High-Skilled Immigration and Native Task Specialization in U.S. Cities
(Regional Science and Urban Economics, 2019)

Abstract: This study examines the effect of high-skilled immigration on the occupational structure of native-born workers in U.S. cities. I find that increases in foreign college workers in STEM occupations, where they hold a comparative advantage over native-born workers, increase the specialization of college natives in social-intensive tasks. Consistent with the productivity effect of task specialization, I find no evidence of displacement effects but do find evidence of positive wage effects of foreign STEM flows on college natives, particularly for those in high-social occupations. Because migration flows are endogenous, I use a shift-share instrument to identify the effect of high-skilled immigration.

Research Papers

Trade Liberalization and Skill Acquisition: Evidence from U.S. Local Labor Markets
(Revision requested at Journal of Labor Economics)

Abstract: Trade liberalization increases capital-abundant countries specialization in capital-intensive sectors and creates incentives for workers to upgrade their skills, such as by investing in college education. This study assesses how a prominent U.S. trade policy affected college attainment. The empirical approach leverages geographic variation in rising import competition after China obtained permanent normal trade relation status in 2000. Results show that import competition raised college enrollment, particularly at two-year colleges and public colleges. However, evidence suggests that import competition did not increase college completion. One potential mechanism for the weak college attainment response is trade-induced fiscal declines at public colleges.

Local Public Financing and Rising Natural Disaster Risk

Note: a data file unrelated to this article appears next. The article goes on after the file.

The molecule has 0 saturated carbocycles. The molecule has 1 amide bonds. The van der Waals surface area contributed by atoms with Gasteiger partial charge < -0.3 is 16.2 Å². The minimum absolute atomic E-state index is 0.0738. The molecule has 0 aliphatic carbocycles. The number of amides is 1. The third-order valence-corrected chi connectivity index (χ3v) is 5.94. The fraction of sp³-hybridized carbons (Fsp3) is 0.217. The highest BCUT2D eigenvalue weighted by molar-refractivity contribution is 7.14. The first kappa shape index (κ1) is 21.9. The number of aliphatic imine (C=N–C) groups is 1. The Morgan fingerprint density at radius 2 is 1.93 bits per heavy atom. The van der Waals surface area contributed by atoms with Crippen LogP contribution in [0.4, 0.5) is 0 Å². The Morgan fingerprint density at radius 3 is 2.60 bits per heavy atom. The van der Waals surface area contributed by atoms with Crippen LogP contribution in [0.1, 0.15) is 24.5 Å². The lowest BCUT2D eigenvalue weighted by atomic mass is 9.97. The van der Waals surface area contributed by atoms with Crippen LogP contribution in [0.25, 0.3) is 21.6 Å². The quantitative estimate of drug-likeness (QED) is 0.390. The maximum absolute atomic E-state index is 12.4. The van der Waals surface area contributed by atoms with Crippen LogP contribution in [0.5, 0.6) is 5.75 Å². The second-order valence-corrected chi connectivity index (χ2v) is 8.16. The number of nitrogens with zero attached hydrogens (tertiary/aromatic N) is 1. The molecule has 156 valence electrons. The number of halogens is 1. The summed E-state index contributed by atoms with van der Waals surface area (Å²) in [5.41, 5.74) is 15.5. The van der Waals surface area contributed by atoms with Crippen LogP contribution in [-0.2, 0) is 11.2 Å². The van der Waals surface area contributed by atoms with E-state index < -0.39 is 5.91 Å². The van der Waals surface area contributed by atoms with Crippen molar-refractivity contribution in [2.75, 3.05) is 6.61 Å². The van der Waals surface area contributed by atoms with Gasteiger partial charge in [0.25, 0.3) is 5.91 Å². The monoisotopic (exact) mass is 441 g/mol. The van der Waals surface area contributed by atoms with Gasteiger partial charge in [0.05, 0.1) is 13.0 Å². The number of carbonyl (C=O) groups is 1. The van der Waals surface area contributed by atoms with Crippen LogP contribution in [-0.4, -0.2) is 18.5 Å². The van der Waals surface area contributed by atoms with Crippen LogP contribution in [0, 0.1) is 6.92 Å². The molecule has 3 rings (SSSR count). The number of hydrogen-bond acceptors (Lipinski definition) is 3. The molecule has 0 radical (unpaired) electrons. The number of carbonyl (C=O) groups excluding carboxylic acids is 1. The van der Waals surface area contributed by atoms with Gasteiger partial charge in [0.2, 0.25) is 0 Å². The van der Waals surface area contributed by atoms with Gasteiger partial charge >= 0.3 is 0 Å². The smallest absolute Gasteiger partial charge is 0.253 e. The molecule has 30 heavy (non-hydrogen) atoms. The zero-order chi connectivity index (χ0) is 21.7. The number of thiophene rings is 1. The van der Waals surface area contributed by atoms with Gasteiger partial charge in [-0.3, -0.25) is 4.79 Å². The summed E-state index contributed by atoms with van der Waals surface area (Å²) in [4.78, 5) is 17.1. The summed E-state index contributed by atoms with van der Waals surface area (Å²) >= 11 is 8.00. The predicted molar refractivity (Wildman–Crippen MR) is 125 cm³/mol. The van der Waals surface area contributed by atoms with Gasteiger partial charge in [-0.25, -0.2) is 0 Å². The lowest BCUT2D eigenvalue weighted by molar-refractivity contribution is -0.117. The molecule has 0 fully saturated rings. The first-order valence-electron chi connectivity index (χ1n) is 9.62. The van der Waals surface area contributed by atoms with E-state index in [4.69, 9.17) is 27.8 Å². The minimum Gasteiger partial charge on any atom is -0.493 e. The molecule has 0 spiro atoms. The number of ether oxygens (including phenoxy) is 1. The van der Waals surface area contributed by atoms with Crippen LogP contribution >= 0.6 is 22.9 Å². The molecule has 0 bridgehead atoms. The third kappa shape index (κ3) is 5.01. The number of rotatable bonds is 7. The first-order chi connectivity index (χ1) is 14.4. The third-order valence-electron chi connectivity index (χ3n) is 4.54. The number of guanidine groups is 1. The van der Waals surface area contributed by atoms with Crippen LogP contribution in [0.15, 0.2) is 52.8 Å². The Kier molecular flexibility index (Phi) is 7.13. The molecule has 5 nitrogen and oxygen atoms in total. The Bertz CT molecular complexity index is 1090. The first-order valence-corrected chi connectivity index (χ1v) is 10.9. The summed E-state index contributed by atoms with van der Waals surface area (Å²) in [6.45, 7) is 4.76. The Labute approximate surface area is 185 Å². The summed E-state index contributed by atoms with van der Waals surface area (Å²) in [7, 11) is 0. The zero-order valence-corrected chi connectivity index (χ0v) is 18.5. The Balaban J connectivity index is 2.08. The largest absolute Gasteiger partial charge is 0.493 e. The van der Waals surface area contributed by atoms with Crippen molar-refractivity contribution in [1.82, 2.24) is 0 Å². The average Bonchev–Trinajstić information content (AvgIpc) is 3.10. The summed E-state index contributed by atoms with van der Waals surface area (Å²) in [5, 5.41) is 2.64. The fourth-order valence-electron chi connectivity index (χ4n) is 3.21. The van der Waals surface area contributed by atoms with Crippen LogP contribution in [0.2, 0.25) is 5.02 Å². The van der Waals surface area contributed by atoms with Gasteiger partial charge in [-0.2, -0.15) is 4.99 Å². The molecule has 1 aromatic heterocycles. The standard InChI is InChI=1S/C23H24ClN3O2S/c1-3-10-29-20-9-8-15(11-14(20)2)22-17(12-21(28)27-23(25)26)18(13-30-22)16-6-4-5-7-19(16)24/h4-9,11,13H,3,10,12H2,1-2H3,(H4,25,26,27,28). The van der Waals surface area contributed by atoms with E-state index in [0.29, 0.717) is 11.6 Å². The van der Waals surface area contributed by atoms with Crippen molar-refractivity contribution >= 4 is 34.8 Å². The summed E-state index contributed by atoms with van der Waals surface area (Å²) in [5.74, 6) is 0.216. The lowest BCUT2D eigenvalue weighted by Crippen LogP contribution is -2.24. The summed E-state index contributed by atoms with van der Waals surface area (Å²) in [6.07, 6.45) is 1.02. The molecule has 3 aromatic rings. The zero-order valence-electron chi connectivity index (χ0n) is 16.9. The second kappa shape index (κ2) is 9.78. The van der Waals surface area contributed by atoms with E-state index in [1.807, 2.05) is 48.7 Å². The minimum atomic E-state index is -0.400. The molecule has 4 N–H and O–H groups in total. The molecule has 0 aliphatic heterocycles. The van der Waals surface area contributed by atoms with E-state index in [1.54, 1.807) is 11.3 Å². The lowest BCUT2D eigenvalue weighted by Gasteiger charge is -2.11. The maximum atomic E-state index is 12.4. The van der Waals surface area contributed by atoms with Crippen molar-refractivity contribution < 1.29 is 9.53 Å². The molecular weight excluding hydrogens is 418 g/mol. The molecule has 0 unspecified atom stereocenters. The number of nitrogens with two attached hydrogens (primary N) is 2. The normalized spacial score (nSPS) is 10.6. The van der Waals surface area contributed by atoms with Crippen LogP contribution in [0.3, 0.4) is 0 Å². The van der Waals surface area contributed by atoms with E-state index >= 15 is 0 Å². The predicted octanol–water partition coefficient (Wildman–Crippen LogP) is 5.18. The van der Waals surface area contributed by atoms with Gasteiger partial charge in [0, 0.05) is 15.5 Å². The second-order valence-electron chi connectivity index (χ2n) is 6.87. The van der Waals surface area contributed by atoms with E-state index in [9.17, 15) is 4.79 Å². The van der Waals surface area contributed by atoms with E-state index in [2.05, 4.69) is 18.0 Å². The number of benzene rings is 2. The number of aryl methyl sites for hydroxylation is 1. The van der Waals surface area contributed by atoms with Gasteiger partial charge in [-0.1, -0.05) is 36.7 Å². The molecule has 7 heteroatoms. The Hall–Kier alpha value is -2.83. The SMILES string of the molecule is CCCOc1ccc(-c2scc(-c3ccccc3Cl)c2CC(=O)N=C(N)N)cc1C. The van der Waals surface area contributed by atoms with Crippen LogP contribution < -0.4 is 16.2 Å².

with Rhiannon Jerch and Matthew E. Kahn

Abstract: Since 1980, over 2,000 local governments in US Atlantic and Gulf states have been hit by a hurricane. Such natural disasters can exert severe budgetary pressure on local governments' ability to provide critical infrastructure, goods, and services. We study local government revenue, expenditure, and borrowing dynamics in the aftermath of hurricanes. These shocks impact, both, current local public resources through reducing tax revenues and expenditures, as well as future local public resources through increasing the cost of debt. Major hurricanes have much larger effects than minor hurricanes: major storms cause local revenues to fall by 6 to 7 percent. These losses persist at least ten years after a hurricane strike, leading to a 6 percent decline in expenditures on important public goods and services and a significant increase in the risk of default on municipal debt. Our results reveal how hurricanes can create a "vicious cycle" for local governments by increasing the cost of debt at critical moments after a hurricane strike, when localities are in greatest need of funding sources. Cities deemed riskier by ratings agencies face higher borrowing costs and thereby face constraints to invest in climate change adaptation. Municipalities with a racial minority composition above their state median suffer expenditure losses 9 percent greater and debt default risk 8 times larger than white communities in the decade following a hurricane strike. These results suggest that climate change can exacerbate environmental justice challenges.

Research in Progress

Shifting the Spatial Hedonic Equilibrium: Will Working-from-Home Raise the Demand to Live in Detroit?
with Jan K. Brueckner and Matthew E. Kahn

Migration Gravity, Friendship Networks, and Unemployment
with Arnab Basu and Nancy Chau

Do Anti-Immigrant Attitudes Affect the Location Choices of Foreign-Born Physicians?
with Oleg Firsin